PALSY AND MEDICAL MALPRACTICE
A SUMMARY OVERVIEW
What is cerebral palsy?
Cerebral palsy is a physical disability. It is not a
disease, but instead a condition. It occurs due to injury to the brain during, before, or
after birth. The brain controls all that we do, and different parts of the brain control
the movement of every muscle of the body. In cerebral palsy, there is damage to, or lack
of development in, one or more of these areas of the brain. "Cerebral" refers to
the brain and "palsy" to the lack of motor control. Cerebral palsy is not
progressive, communicable, or a primary cause of death. It is not curable in the accepted
sense, although a person with cerebral palsy often responds to therapy and training.
What are some of the symptoms or deficits of cerebral
Cerebral palsy affects people very differently
depending upon on where and how much damage was done to the brain. Some of the problems
associated with cerebral palsy are: poor muscle control; lack of coordination; muscle
weakness; awkwardness or clumsiness; impairments in speech, hearing, and vision; seizures;
muscle spasms; balance problems, swallowing problems; and inability to control elimination
How can there be medical malpractice related to a cerebral
Cerebral palsy can occur because of improper or negligent
medical care, but it can also occur for reasons unrelated to medical care. Oxygen
deprivation or damage to the brains cerebral cortex can cause brain damage and
cerebral palsy. Some examples of how cerebral palsy might have resulted from improper
medical care include:
- Failure to recognize and treat high risk pregnancy or
- Failure to have an obstetrician and/or pediatrician or
neonatologist involved in a high risk pregnancy or labor/delivery.
- Failure to prevent, recognize, or treat infection.
- Inappropriate use of Pitocin, a labor stimulation drug, and/or
failing to properly administer and/or monitor the effects of it during labor. Some
potential contraindications for induction therapy include abnormal fetal position or
presentation, cephalopelvic disproportion, previous uterine scars, and/or a history of
previous traumatic delivery.
- Failure to adequately monitor and interpret the heart tones of
the fetus and the contractions of the mother, and failure to intervene when these signs
demonstrate dangerous conditions to the mother or fetus.
- Failure to provide in-labor resuscitative measures, such as
positioning of the mother and/or the administration of oxygen, when necessary.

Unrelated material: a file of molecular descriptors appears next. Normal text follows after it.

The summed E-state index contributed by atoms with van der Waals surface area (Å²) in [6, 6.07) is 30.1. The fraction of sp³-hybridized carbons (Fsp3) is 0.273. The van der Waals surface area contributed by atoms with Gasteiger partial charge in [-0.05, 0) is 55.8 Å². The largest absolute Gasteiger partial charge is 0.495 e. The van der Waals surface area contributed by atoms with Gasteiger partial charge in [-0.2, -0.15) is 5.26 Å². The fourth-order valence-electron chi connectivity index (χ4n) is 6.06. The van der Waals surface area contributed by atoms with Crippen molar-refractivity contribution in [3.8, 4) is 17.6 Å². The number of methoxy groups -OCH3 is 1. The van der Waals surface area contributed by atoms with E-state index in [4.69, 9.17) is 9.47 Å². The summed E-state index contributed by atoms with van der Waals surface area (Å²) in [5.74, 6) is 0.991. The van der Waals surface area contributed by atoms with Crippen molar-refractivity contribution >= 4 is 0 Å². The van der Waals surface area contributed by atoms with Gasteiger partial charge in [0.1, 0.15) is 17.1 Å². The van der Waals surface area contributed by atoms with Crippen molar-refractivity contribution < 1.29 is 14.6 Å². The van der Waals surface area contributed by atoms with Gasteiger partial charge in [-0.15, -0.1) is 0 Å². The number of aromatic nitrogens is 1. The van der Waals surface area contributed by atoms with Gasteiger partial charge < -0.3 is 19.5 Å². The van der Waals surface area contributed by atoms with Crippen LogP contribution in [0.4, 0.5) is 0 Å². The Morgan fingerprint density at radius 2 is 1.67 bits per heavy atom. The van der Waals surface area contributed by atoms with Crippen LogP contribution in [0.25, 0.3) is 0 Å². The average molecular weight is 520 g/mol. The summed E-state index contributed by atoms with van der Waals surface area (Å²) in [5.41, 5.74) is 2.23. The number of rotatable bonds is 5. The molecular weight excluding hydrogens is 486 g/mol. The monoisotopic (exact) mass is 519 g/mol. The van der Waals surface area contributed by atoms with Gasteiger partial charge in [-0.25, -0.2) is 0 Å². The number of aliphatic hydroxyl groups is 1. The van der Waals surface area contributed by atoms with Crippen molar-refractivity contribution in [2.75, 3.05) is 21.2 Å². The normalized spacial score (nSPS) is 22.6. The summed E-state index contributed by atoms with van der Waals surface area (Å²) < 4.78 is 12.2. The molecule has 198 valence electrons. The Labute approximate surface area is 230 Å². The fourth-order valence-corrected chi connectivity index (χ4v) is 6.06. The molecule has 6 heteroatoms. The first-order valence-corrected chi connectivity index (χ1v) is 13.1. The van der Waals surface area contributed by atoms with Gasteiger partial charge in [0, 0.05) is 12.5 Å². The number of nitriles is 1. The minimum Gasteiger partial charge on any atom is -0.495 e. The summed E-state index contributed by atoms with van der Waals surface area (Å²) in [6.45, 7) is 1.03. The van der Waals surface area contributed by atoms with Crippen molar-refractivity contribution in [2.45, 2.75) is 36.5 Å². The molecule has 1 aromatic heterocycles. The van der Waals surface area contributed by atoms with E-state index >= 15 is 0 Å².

- Failure to timely prepare for and perform a Cesarean section
if circumstances require because a vaginal delivery would be hazardous to either the
mother or the baby. Some of the circumstances that may require a Cesarean section might
be: cephalopelvic disproportion; prolonged or arrested labor; uterine or placental
dysfunction; obstruction of the birth canal; if the baby is particularly large or in a
transverse or breech presentation; and fetal distress, such as abnormalities in heartbeat,
post-term pregnancies, presentation of a compressed, prolapsed, or otherwise compromised
cord, or other indications that the fetuss oxygen supply is in jeopardy.
- Performing a protracted forceps delivery of a breech position
- Improper use of vacuum extractor or forceps during delivery.
- Excessively aggressive manual rotation and/or application of
- Failure to properly treat an infants respiratory
distress after birth.
- Failure to properly manage neonatal fevers after birth.
- Failure to perform a timely exchange transfusion after birth
because of blood incompatibilities.
- Failure to admit an infant with a high temperature to the
- Failure to be aware of, and correct, obstetrical anesthesia
- Failure to treat significant jaundice in newborn infants with
phototherapy and special types of blood transfusion.
- Failure to recognize and respond to labor/delivery
emergencies, such as placenta abruptia or ruptured uterus.
- Failure to recognize and treat the mother's high blood
pressure, preeclampsia, eclampsia, toxemia, diabetes, problems with her thyroid, or other
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